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Understanding the Challenges and Opportunities that Come with a Multi-Generational Workplace

The modern workplace is constantly changing, bringing new challenges for employers, job seekers, and even recruiting agencies. Often overlooked is the impact of changing attitudes and culture. The implications are more significant now with the diverse and multi-generational workforce.

Millennials are expected to make the largest group in the U.S labor force. Generation Z is already getting into the workplace and currently constitutes 5%. There are five generations working shoulder to shoulder in the modern office.

Organizations expect employees to demonstrate a capacity for teamwork, productivity and have good communication skills. However, with more organizations embracing diversity, job seekers and employers have to contend with several challenges. Here is what companies looking for staff and those who need help finding work from job agencies need to know.

Work Place Culture and Norms

Formal employment today has changed significantly from what it was five decades ago. Baby boomers are extending their retirement age. Millennials are finding themselves in situations where they are training older employees.

Not only are organizations accepting from across age-groups, but they have also become diverse. Minorities and women are slowly taking positions of leadership. If managed properly, these differences can have a positive impact on the organization. Some differences across age groups may emerge in the following areas:

  • Work-Life Balance: Younger employees prefer a more flexible workplace. Older staff may feel more comfortable with a typical 9 to 5 workday.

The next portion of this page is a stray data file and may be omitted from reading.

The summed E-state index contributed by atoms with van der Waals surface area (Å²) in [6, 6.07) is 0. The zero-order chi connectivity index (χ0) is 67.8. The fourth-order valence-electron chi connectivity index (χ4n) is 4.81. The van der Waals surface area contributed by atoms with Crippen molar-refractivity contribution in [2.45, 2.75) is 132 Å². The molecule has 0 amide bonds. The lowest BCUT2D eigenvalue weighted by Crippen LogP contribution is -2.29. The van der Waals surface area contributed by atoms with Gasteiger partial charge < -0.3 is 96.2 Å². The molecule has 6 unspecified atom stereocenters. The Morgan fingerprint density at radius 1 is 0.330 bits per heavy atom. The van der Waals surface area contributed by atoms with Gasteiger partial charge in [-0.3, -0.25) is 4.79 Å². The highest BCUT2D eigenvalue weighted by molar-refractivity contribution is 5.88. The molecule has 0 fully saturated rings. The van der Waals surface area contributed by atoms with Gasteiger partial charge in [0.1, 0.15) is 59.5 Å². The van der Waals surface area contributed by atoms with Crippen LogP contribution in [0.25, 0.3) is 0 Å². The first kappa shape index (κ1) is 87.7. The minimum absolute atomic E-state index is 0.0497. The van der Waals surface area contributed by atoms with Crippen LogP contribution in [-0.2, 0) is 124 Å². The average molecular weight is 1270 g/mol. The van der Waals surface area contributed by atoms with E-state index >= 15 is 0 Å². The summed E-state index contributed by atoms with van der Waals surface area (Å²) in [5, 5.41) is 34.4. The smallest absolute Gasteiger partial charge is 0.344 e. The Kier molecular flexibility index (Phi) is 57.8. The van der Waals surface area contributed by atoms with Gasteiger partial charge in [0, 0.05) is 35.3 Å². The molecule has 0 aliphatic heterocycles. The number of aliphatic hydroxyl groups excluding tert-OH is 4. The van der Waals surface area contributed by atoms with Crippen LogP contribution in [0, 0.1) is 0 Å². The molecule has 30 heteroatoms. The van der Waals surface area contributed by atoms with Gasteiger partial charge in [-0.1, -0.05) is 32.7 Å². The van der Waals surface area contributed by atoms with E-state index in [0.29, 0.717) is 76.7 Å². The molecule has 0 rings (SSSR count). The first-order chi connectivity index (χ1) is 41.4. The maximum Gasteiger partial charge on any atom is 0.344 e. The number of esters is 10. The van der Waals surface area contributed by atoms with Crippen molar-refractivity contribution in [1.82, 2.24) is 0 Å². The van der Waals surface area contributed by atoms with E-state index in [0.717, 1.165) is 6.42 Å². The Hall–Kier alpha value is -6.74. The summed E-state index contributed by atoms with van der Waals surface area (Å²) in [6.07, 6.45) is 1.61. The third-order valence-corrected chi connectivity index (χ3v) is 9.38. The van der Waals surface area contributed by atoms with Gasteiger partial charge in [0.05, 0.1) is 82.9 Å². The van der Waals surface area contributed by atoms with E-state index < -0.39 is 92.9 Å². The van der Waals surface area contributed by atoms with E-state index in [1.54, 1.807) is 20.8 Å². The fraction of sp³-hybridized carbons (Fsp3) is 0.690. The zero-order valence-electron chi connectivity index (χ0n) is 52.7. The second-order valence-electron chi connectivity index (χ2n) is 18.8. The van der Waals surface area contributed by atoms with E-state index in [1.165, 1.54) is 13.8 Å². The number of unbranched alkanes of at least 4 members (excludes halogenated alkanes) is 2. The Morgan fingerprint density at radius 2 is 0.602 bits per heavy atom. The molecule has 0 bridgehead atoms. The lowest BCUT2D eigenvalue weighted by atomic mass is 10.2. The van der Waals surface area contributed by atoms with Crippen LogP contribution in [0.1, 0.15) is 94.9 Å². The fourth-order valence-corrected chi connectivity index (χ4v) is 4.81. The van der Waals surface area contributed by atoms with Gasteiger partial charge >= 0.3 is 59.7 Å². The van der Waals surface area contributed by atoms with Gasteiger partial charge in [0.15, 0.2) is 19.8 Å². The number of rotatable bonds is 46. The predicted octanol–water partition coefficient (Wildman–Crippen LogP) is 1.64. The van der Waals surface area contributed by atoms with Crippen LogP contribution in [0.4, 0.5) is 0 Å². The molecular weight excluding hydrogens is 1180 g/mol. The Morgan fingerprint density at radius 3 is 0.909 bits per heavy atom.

• Communication: Some employees may prefer using the latest tech to communicate. They may also feel comfortable in a more informally set work environment. Millennials are also more likely to use technology when they need help finding work.
  • Company Culture: One-way organizations can keep their staff happy is by cultivating a positive culture. The organization should ensure that its culture is inclusive and sensitive to the diversity of other cultures and groups.

Attitudes and Stereotypes

One of the biggest challenges of a multi-generational workforce is dealing with preconceptions and stereotypes. If not addressed, attitudes can breed an atmosphere of negativity. The result is poor coordination, lack of effective communication, and reduced productivity.

For example, millennials are generally perceived as entitled, lazy, impatient, and demanding. On the other hand, they perceive their older counterparts as rigid, old fashioned, and stuck in their ways. These attitudes have serious implications in the way employees interact.

One study sought to determine how employees across age groups perceive and respond to each other. Trainees were paired with trainers from different age groups. It was found that younger trainers were less patient with older trainees, perceiving them to be harder to teach.

Addressing Challenges

An organization that embraces diversity can draw from a wide pool of talent. They can become the destination of skilled professionals looking for employment opportunities. Companies can use the following tips to mitigate challenges and bring out the best of a multi-generational human resource.

Be Proactive: Staff should understand the importance of showing respect to people from varied ages and cultures. Before staffing your business, develop training materials as part of enforcing diversity policies.

Be Supportive: Whenever there is a conflict, leaders should intervene. Listen to both sides of the debate, before making judgments. Do not let the conflict between staff go unresolved; it will fester and may end up involving more members of staff. Always encourage employees to be open with their problems.

Allow for Flexibility: People who seek help finding work from employment agencies, often cite communication styles, team structures, and job hours flexibility as some of the important aspects of a suitable workplace. Leaders in these companies should take time to understand what their employees want.


Company leaders are still reluctant to adopt to diversity, with 41% saying they did not have time to embrace diversity policies. Such companies are not as popular with certain groups of prospective employees. Talented staff instead seek temp agencies to get help finding work. But other organizations are embracing diversity and are beginning to see its value. These organizations have a more motivated workforce and registers higher revenue and better returns on investments.

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